Partnered with web.net to deliver a new tool for Indigenous language revitalization and improved English literacy. Using proven methods from video games and traditional literacy instruction, this multimedia app allows Indigenous communities to develop, share, and archive community narratives, oral stories, and student writing by creating culturally relevant content that fosters community participation, empowerment, and Indigenous ways of knowing, teaching, and learning. Created lessons that promote ancestral languages and encourage culturally relevant English literacy education; also designed lesson-creation workshops focusing on cross-generational engagement and critical approaches to literacy.

Joyce Avenue Public School, Toronto District School Board

Storyteller/Resource Writer: Walking With My Kokum

Wrote an original story for students in grades 2 and 3; did a read-aloud; and discussed central themes including the environment, respect, diversity, family connections, language, and home cultures. This work was part of a partnership between Joyce PS and the York University Faculty of Education to research emergent multi-literacies and improve elementary literacy education in a diverse, urban, digitally socialized population. The project planned, developed, shared, documented, and showcased narrative rewriting projects in the Primary and Junior grades. Children learned traditional stories from the inside out, becoming writers (through story adaptation), performers (of plays), narrators (of videos and DVDs), programmers (of mini-games and hypertext stories), as well as readers familiar with canonical literature from diverse cultures. They learned to develop their voices by incorporating familial, community, pop culture, and academic knowledge and to experience literacy as a critical and creative process. Two central ideas underlined this part of the project: promoting the use of students’ first languages and enabling students to reinterpret traditional narratives in a contemporary medium.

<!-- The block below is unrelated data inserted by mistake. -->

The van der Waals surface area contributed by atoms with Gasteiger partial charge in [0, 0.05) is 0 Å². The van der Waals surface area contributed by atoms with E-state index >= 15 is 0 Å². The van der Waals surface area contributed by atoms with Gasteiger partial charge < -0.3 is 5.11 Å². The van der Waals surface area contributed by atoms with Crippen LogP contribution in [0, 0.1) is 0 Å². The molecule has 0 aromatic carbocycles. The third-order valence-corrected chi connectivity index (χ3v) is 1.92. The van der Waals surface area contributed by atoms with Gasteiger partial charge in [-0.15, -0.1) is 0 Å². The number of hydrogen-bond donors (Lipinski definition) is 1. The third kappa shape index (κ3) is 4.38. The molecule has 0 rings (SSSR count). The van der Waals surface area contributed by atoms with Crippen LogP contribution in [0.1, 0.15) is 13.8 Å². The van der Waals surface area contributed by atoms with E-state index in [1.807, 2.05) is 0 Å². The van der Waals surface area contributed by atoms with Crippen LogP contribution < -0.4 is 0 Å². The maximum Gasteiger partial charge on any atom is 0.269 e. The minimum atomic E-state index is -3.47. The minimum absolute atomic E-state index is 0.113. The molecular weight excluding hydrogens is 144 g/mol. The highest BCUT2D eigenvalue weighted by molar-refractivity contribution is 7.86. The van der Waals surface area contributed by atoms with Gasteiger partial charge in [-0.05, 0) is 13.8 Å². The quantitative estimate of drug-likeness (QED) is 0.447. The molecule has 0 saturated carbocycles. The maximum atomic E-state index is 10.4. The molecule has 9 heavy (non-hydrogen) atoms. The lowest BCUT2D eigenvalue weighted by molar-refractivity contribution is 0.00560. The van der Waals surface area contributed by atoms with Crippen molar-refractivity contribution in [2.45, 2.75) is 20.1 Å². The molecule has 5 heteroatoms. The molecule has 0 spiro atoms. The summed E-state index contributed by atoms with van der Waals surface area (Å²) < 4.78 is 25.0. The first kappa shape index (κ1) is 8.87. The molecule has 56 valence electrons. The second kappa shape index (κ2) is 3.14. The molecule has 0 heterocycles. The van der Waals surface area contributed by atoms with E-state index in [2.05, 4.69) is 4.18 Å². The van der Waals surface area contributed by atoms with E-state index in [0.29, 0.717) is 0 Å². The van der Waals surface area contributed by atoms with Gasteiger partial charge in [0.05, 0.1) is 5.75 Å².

Pearson Education Canada, K-12 School Division

Member of the Author Team: Aboriginal Beliefs, Values, and Aspirations (Native Studies 11)

Co-authored Chapter 9 (“Education For Life”) and contributed text to Chapter 3 (“Economy, Trade, and Resources”) and Chapter 6 (“Governance”). Created skills-building activities, reflection questions, graphic organizers, and in-text features; interviewed students and community members for “Voices of the People” segments throughout the text; and researched and wrote material for the Teacher’s Resource Guide.

Hot Docs Canadian International Documentary Film Festival

Curriculum Writer: Education and Youth Programs

Researched and wrote education packages linking documentary films to Grade 11/12 Native Studies, English, and Arts curricula and Grade 7/8 Science, History, and Arts curricula. Created pre-viewing, viewing, post-viewing, and extension activities and devised teacher prompts, teaching strategies, lesson plans, and rubrics specific to each film.

Ontario Ministry of Education

Curriculum Writer: Teacher’s Toolkit